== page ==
People on the streets of Capetown and Los Angeles will soon be looking at the same posters created to honor the memory of Nelson Mandela.
This week 4,800 copies of the tribute by L.A. street art laureate Robbie Conal were headed to a township outside the South African city, he said.
Wednesday night volunteers were busy putting up more of the posters in L.A., too, despite warnings from the LAPD not to do so:
On the previous sniping run last week, the LAPD showed up alongside Conal's supporters, who were drawn by social media. Cops warned them not to post the artwork (see video below). It's considered vandalism.
Conal, undeterred, gave the officers who came to Canter's Deli copies of his work. And then he carried on with pregame preparations for the evening.
“They had patrols watching for us,” Conal told the Weekly. “But we know that once we go out into the great desert by the sea there's no way they can keep up with us.”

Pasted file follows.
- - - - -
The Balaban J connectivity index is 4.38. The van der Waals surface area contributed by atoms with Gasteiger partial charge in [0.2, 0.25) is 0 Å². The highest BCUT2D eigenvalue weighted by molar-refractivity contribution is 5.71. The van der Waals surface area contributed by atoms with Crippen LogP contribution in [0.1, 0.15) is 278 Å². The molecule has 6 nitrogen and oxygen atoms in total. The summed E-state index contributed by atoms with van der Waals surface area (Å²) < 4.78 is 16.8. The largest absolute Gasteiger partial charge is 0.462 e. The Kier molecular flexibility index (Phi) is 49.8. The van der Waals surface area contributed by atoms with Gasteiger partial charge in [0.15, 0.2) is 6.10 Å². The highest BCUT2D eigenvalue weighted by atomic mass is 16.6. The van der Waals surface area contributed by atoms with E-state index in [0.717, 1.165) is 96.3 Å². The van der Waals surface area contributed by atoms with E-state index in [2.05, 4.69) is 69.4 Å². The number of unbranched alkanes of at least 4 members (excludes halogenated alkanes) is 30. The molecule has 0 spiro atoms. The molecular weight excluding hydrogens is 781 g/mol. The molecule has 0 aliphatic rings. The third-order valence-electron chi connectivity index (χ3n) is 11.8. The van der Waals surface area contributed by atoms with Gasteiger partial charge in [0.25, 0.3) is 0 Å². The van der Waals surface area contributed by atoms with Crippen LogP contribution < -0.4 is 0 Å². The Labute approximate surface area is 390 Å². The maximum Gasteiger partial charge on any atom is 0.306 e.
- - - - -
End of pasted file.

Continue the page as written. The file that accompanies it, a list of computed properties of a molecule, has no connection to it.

Following Mandela's death last week Conal got to work, creating two versions of the same piece — one that says “Dancing,” and one that says “Walking.”
The black-and-white oil paintings were transformed to lithographs and copied 6,000 times for distribution throughout L.A. and the Capetown area, he said. Conal plans to make more because he's already out.
The “Dancing” version refers to what Conal calls “the Mandiba shuffle dance,” which Mandela undertook regularly after he was released from his 27-year stint as a political prisoner.
The “Walking” version refers to Mandela's autobiography, Long Walk to Freedom.
“He's probably the most inspiring statesman in my lifetime,” Conal said. “We all could learn a little bit from him.”
Look for Conal's 18-by-24-inch posters on a wall near you — LAPD willing.